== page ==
2 Cuban army officers killed at jail

February 8, 2007

Miami Herald- Frances Robles

Two Cuban army officers were shot dead when three young conscripts detailed to a prison near the eastern city of Santiago de Cuba tried to help an inmate escape, a dissident Cuban news service has reported.

A dispatch by the Agencia de Prensa Libre Oriental (APLO), an independent journalists' group in eastern Cuba, said the incident -- fatal attacks on Cuban soldiers are rare -- took place Dec. 20 at the El Manguito prison.

The report said that when three conscripts detailed to the prison headed to the infirmary to subdue their superiors, an officer told conscript Yoelvis Delgado Arvelo to quit fooling around with dangerous weapons.

Delgado answered: 'I am not playing. This is the truth,' and opened fire, killing Lt. Oliverio Orozco and 2nd Lt. José Antonio Tamayo, according to the report by APLO member Lisette Bravo.

The Miami Herald spoke by phone to Bravo, who wrote the story based on reporting by other APLO journalists. She filed the dispatch to Cubanet, an exile news organization based in Miami.

The incident has not been reported in Cuba's state-run media.

Bravo's article cited the mother of accused soldier Irán Cabrera León as saying the conscripts would likely face the death penalty. The mother could not be reached by The Miami Herald. The name of the third conscript involved was not known.

Havana human rights activist Elizardo Sánchez said he was convinced the incident was true because some of the human rights activists he works with spoke to the family of one of the accused. The families were instructed by the government not to speak to the news media or dissident groups, he added.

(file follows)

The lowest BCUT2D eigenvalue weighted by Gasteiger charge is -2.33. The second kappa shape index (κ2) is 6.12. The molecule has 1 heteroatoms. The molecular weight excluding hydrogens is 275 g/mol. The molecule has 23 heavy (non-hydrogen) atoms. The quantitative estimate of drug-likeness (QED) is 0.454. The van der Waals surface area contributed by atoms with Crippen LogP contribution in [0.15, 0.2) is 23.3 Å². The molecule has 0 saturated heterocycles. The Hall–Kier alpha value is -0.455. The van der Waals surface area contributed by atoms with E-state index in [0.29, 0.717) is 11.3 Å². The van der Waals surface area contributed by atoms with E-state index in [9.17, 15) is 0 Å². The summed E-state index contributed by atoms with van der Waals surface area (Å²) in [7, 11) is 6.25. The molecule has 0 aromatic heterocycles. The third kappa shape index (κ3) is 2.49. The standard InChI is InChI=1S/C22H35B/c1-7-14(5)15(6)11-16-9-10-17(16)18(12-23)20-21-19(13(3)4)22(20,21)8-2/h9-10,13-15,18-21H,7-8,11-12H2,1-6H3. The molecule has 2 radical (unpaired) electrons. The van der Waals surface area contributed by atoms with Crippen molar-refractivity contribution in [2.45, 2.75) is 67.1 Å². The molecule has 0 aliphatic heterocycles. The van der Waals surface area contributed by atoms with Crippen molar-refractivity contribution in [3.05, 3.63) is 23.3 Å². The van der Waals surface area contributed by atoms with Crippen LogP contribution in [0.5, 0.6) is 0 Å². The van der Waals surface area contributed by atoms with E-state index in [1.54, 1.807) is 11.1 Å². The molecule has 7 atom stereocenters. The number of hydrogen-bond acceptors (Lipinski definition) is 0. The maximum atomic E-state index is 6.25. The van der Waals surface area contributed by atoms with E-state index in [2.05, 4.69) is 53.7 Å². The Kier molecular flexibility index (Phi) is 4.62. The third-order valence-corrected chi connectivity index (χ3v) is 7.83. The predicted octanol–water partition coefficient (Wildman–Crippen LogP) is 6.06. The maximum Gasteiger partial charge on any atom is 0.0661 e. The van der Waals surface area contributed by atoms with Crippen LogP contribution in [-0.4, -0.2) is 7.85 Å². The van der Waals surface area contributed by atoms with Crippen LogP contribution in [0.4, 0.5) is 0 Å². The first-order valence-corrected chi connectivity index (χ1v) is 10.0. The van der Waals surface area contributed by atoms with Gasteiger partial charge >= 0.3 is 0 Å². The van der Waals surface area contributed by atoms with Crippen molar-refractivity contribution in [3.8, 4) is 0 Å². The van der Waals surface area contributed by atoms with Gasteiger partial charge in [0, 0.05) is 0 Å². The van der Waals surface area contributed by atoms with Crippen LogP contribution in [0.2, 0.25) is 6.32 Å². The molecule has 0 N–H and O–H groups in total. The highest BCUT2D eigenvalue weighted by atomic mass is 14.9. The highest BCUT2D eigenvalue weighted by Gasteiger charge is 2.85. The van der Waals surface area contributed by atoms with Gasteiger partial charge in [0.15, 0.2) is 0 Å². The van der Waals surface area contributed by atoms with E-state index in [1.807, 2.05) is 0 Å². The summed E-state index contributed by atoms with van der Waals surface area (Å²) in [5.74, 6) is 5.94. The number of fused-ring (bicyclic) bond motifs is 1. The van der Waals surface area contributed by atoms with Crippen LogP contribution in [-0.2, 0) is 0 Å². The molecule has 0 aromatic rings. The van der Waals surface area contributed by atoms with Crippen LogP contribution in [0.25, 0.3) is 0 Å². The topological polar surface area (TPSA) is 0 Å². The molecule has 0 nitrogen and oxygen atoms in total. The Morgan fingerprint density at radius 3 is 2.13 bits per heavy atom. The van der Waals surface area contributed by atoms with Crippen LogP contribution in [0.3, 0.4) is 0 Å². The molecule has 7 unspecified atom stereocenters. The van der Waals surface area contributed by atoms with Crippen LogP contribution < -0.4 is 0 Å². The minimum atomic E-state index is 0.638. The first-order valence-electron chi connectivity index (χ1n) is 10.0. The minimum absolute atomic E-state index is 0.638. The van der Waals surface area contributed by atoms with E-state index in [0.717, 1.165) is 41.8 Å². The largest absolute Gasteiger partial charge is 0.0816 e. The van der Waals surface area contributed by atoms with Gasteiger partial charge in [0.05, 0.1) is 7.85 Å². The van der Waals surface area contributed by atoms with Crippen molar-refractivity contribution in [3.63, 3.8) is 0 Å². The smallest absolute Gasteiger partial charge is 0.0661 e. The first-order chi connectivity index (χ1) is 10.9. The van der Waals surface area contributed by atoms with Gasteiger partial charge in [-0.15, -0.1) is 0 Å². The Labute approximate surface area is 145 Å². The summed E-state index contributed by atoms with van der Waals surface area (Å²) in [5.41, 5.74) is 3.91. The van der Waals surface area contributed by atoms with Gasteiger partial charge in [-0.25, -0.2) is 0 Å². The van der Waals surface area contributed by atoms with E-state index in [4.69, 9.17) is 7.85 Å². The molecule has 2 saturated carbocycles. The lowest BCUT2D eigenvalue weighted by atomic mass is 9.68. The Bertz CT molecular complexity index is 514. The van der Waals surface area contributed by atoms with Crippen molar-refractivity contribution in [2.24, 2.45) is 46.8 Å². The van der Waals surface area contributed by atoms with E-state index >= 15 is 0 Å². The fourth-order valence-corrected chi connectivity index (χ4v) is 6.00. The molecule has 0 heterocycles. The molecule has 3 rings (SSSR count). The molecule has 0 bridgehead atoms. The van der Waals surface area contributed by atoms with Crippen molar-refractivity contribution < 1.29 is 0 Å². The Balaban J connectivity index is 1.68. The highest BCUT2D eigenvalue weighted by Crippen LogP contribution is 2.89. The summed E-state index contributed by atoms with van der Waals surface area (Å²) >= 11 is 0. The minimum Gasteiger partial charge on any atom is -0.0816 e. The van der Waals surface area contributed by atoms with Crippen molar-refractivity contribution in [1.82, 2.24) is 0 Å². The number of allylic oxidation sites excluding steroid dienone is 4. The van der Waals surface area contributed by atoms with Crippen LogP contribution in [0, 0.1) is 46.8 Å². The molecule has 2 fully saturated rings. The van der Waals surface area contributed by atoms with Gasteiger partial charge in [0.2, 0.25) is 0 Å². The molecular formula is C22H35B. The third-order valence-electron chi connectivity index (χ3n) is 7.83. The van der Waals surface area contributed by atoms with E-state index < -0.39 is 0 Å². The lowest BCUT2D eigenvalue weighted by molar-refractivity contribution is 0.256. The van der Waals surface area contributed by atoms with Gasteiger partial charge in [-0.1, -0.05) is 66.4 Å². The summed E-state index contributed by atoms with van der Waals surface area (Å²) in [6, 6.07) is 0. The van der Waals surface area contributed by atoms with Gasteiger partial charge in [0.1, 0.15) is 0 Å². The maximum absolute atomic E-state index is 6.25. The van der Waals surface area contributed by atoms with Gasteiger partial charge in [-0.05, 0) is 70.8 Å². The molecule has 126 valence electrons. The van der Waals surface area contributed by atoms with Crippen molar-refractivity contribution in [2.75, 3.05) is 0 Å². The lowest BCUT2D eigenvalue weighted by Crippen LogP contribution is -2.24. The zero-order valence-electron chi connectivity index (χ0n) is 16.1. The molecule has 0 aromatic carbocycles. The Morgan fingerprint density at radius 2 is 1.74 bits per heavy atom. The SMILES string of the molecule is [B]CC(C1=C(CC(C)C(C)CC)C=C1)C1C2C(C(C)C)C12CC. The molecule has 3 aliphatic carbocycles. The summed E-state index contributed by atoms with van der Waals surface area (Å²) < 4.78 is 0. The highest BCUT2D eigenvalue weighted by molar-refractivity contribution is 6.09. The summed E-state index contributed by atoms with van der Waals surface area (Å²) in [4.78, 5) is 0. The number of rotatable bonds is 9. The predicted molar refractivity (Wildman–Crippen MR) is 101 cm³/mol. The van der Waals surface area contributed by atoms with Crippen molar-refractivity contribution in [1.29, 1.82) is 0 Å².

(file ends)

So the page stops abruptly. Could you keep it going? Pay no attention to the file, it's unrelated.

Sánchez said up to five people have been detained: three soldiers and two inmates.

'It has nothing to do with the opposition or any kind of political project,' Sánchez told The Miami Herald by phone.

'I think it was an isolated incident which reveals, more than anything, the increasing degree of violence in Cuba,' he said.

The young soldiers left the prison armed with Soviet-style rifles, but were caught nearby, according to Bravo's report. One inmate was shot and injured by the police.

Bravo told The Miami Herald that the inmate had persuaded the soldiers to help him escape with promises of helping them flee Cuba.

Cuban conscripts, usually in their late teens, are assigned the least desired jobs and are generally the least disciplined members of the Armed Forces, said National War College Professor Frank Mora, who studies the Cuban military.

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